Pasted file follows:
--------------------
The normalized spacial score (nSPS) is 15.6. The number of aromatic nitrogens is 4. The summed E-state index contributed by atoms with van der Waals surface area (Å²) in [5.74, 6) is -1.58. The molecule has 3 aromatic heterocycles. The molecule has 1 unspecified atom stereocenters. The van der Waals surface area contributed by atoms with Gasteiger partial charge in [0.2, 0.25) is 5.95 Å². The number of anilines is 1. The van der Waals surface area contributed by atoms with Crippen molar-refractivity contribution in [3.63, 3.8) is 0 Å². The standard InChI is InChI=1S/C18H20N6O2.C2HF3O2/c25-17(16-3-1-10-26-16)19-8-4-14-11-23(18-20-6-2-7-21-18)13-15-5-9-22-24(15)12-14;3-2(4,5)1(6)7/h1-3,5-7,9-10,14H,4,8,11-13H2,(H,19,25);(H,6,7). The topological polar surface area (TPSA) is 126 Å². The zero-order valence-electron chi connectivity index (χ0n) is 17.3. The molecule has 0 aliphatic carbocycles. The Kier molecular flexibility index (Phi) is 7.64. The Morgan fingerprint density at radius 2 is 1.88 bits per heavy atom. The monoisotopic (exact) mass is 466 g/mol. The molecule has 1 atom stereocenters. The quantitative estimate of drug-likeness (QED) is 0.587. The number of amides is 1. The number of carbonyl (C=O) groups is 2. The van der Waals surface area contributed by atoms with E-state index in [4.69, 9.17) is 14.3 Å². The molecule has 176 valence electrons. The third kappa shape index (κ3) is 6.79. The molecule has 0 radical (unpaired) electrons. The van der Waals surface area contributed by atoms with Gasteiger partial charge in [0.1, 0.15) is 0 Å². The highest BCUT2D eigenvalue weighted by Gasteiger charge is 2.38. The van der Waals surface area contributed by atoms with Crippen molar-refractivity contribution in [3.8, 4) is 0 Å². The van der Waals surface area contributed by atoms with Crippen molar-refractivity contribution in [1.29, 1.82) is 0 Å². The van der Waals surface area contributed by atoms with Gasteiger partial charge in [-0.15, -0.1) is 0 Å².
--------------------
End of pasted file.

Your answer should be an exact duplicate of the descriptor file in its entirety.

The normalized spacial score (nSPS) is 15.6. The number of aromatic nitrogens is 4. The summed E-state index contributed by atoms with van der Waals surface area (Å²) in [5.74, 6) is -1.58. The molecule has 3 aromatic heterocycles. The molecule has 1 unspecified atom stereocenters. The van der Waals surface area contributed by atoms with Gasteiger partial charge in [0.2, 0.25) is 5.95 Å². The number of anilines is 1. The van der Waals surface area contributed by atoms with Crippen molar-refractivity contribution in [3.63, 3.8) is 0 Å². The standard InChI is InChI=1S/C18H20N6O2.C2HF3O2/c25-17(16-3-1-10-26-16)19-8-4-14-11-23(18-20-6-2-7-21-18)13-15-5-9-22-24(15)12-14;3-2(4,5)1(6)7/h1-3,5-7,9-10,14H,4,8,11-13H2,(H,19,25);(H,6,7). The topological polar surface area (TPSA) is 126 Å². The zero-order valence-electron chi connectivity index (χ0n) is 17.3. The molecule has 0 aliphatic carbocycles. The Kier molecular flexibility index (Phi) is 7.64. The Morgan fingerprint density at radius 2 is 1.88 bits per heavy atom. The monoisotopic (exact) mass is 466 g/mol. The molecule has 1 atom stereocenters. The quantitative estimate of drug-likeness (QED) is 0.587. The number of amides is 1. The number of carbonyl (C=O) groups is 2. The van der Waals surface area contributed by atoms with E-state index in [4.69, 9.17) is 14.3 Å². The molecule has 176 valence electrons. The third kappa shape index (κ3) is 6.79. The molecule has 0 radical (unpaired) electrons. The van der Waals surface area contributed by atoms with Gasteiger partial charge in [0.1, 0.15) is 0 Å². The highest BCUT2D eigenvalue weighted by Gasteiger charge is 2.38. The van der Waals surface area contributed by atoms with Crippen molar-refractivity contribution in [3.8, 4) is 0 Å². The van der Waals surface area contributed by atoms with Crippen molar-refractivity contribution in [1.29, 1.82) is 0 Å². The van der Waals surface area contributed by atoms with Gasteiger partial charge in [-0.15, -0.1) is 0 Å².